Democratic Republic of Congo Telecoms Market Report

Telecoms, Mobile and Broadband - Statistics and Analyses

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Last updated: 12 Feb 2024 Update History

Report Status: Current

Report Pages: 160

DRC sees 5G trials though MNOs await more spectrum availability

The Democratic Republic of Congo (formerly Zaire) has had a tortuous history since gaining independence. The country’s stability has been affected by disputes among rival groups and armed militias, particularly in the far eastern provinces and Katanga. This has resulted in considerable social upheaval, exacerbated by extensive levels of corruption within the government.

The national telecom system remains one of the least developed in the region. The government can only loosely regulate the sector, and since the national telco SCPT has little capital to invest, much of the investment made in infrastructure is derived from donor countries or from the efforts of foreign (particularly Chinese) companies and banks. Efforts have been made to improve the regulation of the telecom sector, with a revised Telecommunications Act adopted in May 2018. However, the practical implementation of the Act’s measures remains questionable. Indicative of the character of the market is the levy on mobile devices imposed in 2020. While nominally intended to help address fraud, the levy has been widely condemned by consumers as a tax which has enriched a few. This sentiment has not been helped by the fact that the funds levied through to December 2021 could not be accounted for in government accounts. The government adopted a decision to scrap the levy, repealing the legislation effective from March 2022.

Similarly, funds raised thus from the revenue of licensed telcos to be expended via the Universal Services Development Fund (FDSU) have yet been disbursed, though there have been repeated calls for the Fund to become operational.

Given the limited and decrepit condition of fixed-line infrastructure the mobile network operators have become the principal providers of basic telecom services. More than a dozen new licenses were issued in the early years of the century, but many of the licenses failed to launch services and the proliferation of networks - as well as the poor monitoring of spectrum assets - caused frequent problems with spectrum shortages, interference, and compatibility issues. As a result, the mobile sector entered a period of consolidation, including the acquisition of Tigo Congo by Orange Congo in April 2016.

The development of the DRC’s internet and broadband market has been held back by the poorly developed national and international infrastructure. However, the country was finally connected to international bandwidth through the WACS submarine cable in 2013, while SCPT continues to roll out a fibre national backbone network with support from China. In recent years, more cable connections have greatly increased available internet bandwidth.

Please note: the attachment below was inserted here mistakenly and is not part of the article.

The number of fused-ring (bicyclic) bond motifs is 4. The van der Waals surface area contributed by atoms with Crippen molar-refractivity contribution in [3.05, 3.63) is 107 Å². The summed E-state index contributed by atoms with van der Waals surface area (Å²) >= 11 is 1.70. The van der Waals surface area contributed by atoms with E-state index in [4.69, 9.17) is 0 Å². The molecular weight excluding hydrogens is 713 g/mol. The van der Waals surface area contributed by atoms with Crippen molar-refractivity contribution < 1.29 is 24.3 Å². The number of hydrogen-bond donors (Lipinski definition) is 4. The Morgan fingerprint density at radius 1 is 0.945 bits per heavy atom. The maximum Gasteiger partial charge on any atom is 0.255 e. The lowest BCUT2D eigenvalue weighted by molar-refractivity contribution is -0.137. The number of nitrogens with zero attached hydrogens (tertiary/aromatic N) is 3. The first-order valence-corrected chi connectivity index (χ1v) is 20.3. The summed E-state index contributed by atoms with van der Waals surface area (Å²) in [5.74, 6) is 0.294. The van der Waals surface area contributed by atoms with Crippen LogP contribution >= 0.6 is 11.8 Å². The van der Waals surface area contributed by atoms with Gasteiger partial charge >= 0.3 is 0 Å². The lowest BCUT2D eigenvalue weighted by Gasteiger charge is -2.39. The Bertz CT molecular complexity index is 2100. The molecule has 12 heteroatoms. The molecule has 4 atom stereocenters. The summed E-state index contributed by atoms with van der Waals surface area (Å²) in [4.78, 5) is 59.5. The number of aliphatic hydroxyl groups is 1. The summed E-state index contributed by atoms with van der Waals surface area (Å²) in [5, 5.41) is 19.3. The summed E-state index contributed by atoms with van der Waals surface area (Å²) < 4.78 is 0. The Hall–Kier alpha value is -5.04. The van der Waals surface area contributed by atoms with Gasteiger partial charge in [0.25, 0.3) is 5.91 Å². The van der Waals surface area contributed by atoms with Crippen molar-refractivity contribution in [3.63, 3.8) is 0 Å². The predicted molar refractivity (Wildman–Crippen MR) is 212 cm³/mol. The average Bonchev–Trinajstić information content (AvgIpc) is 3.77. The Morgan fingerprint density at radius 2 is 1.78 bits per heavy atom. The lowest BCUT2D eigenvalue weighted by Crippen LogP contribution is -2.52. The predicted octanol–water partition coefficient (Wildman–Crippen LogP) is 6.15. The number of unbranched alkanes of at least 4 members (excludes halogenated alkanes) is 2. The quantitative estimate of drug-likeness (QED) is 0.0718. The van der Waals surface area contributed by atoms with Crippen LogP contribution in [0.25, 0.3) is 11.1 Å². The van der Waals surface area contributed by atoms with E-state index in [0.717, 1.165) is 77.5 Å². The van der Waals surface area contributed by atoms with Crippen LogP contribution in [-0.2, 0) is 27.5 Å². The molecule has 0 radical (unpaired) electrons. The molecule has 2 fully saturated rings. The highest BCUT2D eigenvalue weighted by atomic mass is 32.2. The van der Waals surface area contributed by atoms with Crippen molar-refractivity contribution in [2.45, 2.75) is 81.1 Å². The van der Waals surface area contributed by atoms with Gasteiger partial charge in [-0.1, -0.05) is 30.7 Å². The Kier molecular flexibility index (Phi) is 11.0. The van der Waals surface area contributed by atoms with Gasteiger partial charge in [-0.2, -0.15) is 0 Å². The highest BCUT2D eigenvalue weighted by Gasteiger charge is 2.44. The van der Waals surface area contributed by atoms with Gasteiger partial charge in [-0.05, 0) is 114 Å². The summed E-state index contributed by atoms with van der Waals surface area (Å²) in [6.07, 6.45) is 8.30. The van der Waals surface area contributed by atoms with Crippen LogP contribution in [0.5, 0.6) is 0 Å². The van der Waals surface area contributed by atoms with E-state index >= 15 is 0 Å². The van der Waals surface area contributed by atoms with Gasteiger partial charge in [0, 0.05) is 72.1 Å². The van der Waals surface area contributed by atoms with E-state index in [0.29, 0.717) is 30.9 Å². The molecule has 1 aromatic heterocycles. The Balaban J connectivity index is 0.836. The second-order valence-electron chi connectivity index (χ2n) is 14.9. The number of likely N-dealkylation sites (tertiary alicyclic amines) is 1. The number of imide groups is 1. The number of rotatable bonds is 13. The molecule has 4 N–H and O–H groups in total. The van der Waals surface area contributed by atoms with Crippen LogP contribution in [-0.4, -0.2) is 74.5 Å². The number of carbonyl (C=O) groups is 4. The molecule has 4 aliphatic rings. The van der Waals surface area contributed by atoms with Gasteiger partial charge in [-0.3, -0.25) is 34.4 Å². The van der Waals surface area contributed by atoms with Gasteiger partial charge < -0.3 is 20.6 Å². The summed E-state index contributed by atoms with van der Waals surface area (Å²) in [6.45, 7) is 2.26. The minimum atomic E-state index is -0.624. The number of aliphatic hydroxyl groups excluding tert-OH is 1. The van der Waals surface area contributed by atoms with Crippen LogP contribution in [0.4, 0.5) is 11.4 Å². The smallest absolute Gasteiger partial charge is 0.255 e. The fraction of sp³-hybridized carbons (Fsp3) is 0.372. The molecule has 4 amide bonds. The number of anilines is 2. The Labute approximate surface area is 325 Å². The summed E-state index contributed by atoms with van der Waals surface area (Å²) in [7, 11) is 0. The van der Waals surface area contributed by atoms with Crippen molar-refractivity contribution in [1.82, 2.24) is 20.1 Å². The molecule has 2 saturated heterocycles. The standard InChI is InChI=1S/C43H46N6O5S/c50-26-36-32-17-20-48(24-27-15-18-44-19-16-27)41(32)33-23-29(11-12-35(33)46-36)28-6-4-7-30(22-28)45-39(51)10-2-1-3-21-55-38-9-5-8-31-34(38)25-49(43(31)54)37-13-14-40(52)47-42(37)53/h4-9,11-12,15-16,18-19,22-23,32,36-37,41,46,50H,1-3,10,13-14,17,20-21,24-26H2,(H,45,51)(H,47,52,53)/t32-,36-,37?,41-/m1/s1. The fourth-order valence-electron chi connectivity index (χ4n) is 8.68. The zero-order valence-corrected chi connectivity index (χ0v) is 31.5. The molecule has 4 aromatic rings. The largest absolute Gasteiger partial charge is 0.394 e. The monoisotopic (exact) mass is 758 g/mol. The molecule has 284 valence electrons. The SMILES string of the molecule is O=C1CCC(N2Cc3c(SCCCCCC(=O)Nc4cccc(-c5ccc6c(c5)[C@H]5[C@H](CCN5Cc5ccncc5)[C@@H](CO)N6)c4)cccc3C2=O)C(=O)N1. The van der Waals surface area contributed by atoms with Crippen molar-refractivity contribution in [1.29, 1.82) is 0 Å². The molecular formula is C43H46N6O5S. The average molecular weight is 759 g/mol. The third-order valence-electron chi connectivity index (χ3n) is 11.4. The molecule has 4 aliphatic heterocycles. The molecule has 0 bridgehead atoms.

The country’s first commercial LTE networks were launched in May 2018 soon after LTE licenses were issued. Though geographically limited, and with less than half of the population covered, the MNOs are keen to develop mobile data services and capitalise on the growth of smartphones usage. Orange and Vodacom have both started trials of 5G, though the commercial launch remains some way off, partly because LTE networks can satisfy existing data demand, and partly because the operators lack suitable spectrum in the higher frequency bands.

Key developments:

  • Thunes teams with the local bank Rawbank to facilitate cross-border m-money transactions.
  • Africa Digital Academy signs an MOU with the Digital Development Agency to train public administration employees in cybersecurity, AI, and digital transformation.
  • Vodacom starts 5G trials, though the operator’s principal focus is on extending its 3G and LTE networks.
  • Eastcastle Infrastructure secures funds to build a network of towers to be leased to the DRC’s MNOs.
  • Africell extends mobile network coverage to three more provinces, covering an additional four million people.
  • Report update includes operator data to Q4 2023, the regulator’s market data to June 2023, updated Telecom Maturity Index charts and analyses, recent market developments.

Companies mentioned in this report:

Vodacom Congo, Bharti Airtel (Zain, Celtel), Millicom (Tigo), Congo Chine Telecom (CCT, Orange Congo), Africell (Lintel), Société Congolais des Postes et des Télécommunications (SCPT), Tatem Telecom, Gecamines, AfriTel (Starcel), Standard Telecom, Telecel International,, Interconnect (Vodanet), Microcom, Cielux Telecom, Global Broadband Solution (GBS), Afrinet, Congo Korea Telecom, Geolink, ICP Net, Orioncom, PacoNet (Pan African Communication Network), RagaNet, Roffe Hi-Tech, Sattel, Société Internet Congolaise (SIC), Sogetel, Liquid Telecom, O3b Networks, Smile Telecom, Alcatel-Lucent, Ericsson, Huawei Technologies, ZTE.

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